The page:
To put it bluntly, if it had to do with mountain bikes and it was either invented or became popular before the year 2000, there is a good chance that Charlie Cunningham had either filed the patent, sketched a drawing, made a prototype, or discarded the concept as fruitless. I can say that without modification. Charlie's rare combination of creative and analytical genius, combined with a soul that always seemed to be in the moment, rendered him immune to cycling's most toxic poisons: historical precedence and current trends. Freed from the litany of recurring mistakes that so often dim the industry's brighter lights, Cunningham laid down the DNA of the modern mountain bike so early in its history, that many so-called inventors are still congratulating themselves for reinventing his inventions.
Charlie built his first bike over the course of a year from 1978 to '79 and today, it sits in the Marin Museum of Bicycling. Cunningham (no relation to RC) chose oversized aluminum tubes for his "CC Proto" as it came to be known, and TIG welded the thin-wall pipes together into a diamond frame with a dramatically sloping top tube to save weight and add stiffness. His low-slung top tube required a tall seat post, and if one existed longer than 220 millimeters (they did not), it would have been too skinny and
flexible to support a rider - so Cunningham made his own oversized-diameter post with a zero-offset seat clamp. He didn't gel with his first choice of geometry,so he simply hack-sawed the top and down tubes off and started messing with numbers until he arrived on a 70.5-degree head tube angle and a seat-angle near 73.
The 1998 Racer number 22 is owned by the Pro's Closet where it was restored with period components. - Pros Closet photo
Somewhere in that 12-month gestation period, Charlie realized that road bike drivetrains, with their limited gear ratios and narrow chain lines, were not going to serve well on the dirt. Charlie abandoned the front derailleur from the start, choosing a single, 42-tooth chainring on the crankset and then fashioned a top-mount chain guide from titanium. At the time, most freewheel cassette cogs topped out at 26 teeth, but Charlie dug around until he found larger cogs and then brazed them to an existing freewheel. His first wide-range freewheel was a 13 by 34 five-speed (Yep that's all we had to begin with). Later, component makers increased the cassette count and by 1982, Charlie was hand-building limited-production seven-speed 12 by 38-tooth freewheels.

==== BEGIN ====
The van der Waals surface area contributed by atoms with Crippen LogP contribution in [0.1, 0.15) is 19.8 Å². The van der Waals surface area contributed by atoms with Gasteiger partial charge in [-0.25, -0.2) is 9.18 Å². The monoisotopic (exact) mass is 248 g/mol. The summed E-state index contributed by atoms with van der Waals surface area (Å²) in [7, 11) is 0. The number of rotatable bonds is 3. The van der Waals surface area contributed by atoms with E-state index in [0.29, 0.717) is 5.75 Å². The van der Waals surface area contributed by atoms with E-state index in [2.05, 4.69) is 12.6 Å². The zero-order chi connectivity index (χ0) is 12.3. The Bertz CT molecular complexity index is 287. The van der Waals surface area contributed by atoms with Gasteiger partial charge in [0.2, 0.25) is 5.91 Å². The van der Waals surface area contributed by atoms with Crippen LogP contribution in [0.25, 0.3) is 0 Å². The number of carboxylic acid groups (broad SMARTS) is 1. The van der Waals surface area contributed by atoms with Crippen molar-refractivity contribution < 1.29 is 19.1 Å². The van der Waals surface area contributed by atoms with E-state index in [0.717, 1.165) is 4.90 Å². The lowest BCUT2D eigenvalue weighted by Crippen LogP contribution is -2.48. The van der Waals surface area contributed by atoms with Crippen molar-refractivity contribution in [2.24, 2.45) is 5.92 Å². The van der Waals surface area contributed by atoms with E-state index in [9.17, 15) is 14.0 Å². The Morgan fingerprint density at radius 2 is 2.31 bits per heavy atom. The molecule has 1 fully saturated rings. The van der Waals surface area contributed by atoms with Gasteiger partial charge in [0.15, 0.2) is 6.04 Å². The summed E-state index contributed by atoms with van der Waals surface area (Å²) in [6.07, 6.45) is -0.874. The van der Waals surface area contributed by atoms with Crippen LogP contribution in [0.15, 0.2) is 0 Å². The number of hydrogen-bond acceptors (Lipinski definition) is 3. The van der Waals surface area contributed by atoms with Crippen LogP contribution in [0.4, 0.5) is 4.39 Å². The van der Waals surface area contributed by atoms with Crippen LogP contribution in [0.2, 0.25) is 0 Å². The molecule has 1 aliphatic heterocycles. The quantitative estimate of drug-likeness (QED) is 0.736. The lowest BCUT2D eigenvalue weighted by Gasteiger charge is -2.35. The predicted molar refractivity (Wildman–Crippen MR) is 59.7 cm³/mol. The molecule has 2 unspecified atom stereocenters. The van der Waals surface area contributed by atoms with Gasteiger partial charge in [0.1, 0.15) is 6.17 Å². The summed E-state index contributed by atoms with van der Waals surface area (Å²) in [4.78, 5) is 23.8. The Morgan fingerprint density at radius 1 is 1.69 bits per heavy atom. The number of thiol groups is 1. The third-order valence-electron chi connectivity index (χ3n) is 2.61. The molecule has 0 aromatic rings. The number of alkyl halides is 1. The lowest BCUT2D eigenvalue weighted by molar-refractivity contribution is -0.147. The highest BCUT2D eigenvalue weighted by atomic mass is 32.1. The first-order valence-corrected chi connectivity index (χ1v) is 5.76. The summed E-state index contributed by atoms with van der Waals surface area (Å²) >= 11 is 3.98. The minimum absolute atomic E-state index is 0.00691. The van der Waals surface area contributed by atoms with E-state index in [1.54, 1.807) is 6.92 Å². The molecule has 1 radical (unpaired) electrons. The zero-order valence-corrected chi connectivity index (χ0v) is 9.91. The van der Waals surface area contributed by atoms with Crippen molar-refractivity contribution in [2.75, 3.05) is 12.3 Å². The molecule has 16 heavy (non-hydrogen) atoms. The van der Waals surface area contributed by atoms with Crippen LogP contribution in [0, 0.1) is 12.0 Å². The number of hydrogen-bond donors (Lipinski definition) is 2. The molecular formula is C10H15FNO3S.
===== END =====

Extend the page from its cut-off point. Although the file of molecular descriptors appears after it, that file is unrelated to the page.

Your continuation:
One-by drivetrains today offer the same benefits that Cunningham was seeking in '78. Moving the chainring outwards and eliminating the front changer allowed the inventor to shorten the chainstays without sacrificing tire clearance. Restricted by the confines of 120-millimeter-wide bottom bracket axles, road bike-sized chainrings, and 126-millimeter wide rear hub, "short" chainstays measured 18 to 19 inches in 1979. Charlie's first bike, however, had 17-inch chainstays, which are compact by today's standards, but he could not pull off that feat without another prophetic innovation. Charlie widened the rear axle spacing from the existing 126-millimeter roadie standard to 135 millimeters, which centered the rim between the hub flanges and corrected the chain line for his one-by drivetrain.
Compare Cunningham's first design with those of other early mountain bike makers and it's clear that he was looking much farther ahead. Existing frame and component makers were clinging to traditional construction methods and established standards that had already failed to meet the demands of mountain bikers, so if he wanted innovative products, he had to make them himself. Cycling's establishment would take well over a decade to catch up with his first bike, and Charlie was just getting warmed up.